Slot Canyoning Adventure in Utah

A few years ago, when 127 hours came out, I remember chatting about the story line and debating what I would do in a similar situation. For the benefit of those who haven’t seen the film, or read the book, it is a true story of a young man who goes canyoneering in Utah and becomes trapped after a rock fall. The only way for him to escape was to cut off his arm. So when I was planning my trip for me and my seven year old daughter to Utah and someone suggested that I should try canyoneering, I thought they were joking. I was promised a day I would never forget and a truly amazing experience. Never one to like to turn down a challenge, I very nervously agreed to it.

As the day approached, I was nervous both for myself and my daughter. Our trip would involve rappelling (abseiling) and then squeezing through narrow gaps, going deeper and deeper into the canyon.  We were told to wear old clothes that we didn’t mind ruining and told to turn up for a briefing in the office before our guide would take us out into the Escalante Grand Staircase Monument.

The town of Escalante itself is very small and not much to look at. To the east of the road, lies hundreds of miles of barely explored desert land. Dinosaur bones, Native American artefacts lie undiscovered and only very few venture off the main road into this barren area. The slot canyons themselves cannot be seen from the road and because of the risk of flash flooding in the area (this is how the canyons are formed in the first place) it is inadvisable to visit without a guide.

We arrived at our briefing for a health assessment so that our guide could choose a suitable canyon for us. Despite my protestations that we should go for a very very easy option, Rick, our guide, made his selection, kitted us out and took us off in the car. As we were driving, he soon put us both at ease, pointing out sights of interest and stopping off to show us a very rare collared lizard that he had spotted along the way.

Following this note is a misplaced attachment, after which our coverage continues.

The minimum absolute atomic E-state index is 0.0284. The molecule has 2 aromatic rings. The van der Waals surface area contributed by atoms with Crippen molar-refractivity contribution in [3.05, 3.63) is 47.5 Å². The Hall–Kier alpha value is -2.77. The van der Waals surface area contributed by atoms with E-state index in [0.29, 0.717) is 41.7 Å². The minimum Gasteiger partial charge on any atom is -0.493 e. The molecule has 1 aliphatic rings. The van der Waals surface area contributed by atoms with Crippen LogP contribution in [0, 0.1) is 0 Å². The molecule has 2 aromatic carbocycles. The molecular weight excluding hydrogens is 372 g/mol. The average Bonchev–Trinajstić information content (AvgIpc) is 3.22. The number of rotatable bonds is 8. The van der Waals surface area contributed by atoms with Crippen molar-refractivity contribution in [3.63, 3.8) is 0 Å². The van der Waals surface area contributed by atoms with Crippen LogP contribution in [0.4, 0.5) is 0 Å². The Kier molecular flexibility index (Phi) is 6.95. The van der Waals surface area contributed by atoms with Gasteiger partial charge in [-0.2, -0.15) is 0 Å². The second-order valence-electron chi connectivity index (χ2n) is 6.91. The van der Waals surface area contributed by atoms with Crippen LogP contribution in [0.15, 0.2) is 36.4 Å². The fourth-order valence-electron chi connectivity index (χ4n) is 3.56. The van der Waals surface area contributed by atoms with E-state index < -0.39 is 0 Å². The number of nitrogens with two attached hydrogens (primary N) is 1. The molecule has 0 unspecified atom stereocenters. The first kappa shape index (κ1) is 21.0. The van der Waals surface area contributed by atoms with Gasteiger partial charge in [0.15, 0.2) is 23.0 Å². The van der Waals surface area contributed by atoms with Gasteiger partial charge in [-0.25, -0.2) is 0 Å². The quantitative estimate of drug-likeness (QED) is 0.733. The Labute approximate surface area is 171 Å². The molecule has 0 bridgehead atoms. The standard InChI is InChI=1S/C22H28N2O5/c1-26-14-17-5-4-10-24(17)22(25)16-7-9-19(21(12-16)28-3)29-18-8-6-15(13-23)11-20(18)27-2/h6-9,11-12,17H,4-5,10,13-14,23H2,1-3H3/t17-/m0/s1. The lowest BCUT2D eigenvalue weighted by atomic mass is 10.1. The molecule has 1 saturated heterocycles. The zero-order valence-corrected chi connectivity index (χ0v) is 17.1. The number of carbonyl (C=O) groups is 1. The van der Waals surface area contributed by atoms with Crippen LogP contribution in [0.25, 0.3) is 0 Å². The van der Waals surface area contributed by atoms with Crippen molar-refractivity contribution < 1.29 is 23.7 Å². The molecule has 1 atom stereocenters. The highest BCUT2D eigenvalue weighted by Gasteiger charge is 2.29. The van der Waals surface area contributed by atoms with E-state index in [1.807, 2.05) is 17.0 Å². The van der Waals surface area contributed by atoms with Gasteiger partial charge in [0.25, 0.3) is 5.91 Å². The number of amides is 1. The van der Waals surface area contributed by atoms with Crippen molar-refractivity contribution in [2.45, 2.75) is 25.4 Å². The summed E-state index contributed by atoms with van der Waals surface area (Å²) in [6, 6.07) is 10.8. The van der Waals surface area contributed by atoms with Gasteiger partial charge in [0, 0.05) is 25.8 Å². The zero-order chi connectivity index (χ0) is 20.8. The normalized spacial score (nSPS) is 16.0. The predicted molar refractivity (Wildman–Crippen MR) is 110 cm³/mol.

Once we arrived, he talked us through what we were to do and then I rappelled down a 50ft sheer cliff. To say I was nervous is a bit of an understatement, but he talked me through what I needed to do and I found myself enjoying it. It was all water off a duck’s back for my daughter, who rappelled down the drop as if it was something she did on a daily basis. 

For the rest of the day, we progressed further through the slot canyon, going deeper underground until the canyon walls above us were 100m high. There were more drops to rappel and as the canyon became narrower, we had to squeeze and bridge our way through. Passing the odd lizard and a fledgling peregrine falcon learning to fly, we saw or heard no other humans for the entire day, which was very refreshing after the jostle of the national parks. Five hours later, we emerged from the canyon into the bright sun, thrilled with our achievement. My daughter was the youngest person ever to have been in the canyon and she loved the physical challenge, I was immensely proud of both of us.

Slot canyoning isn’t for everyone – if you have a fear of enclosed spaces then you won’t enjoy it at all – but it is an absolutely fantastic way to get escape this very crowded and touristy corner of the world and experience the solitude and majesty of Mother Nature. Definitely one of my highlights of the area and highly recommended for families wanting an exhilarating and fun day. 



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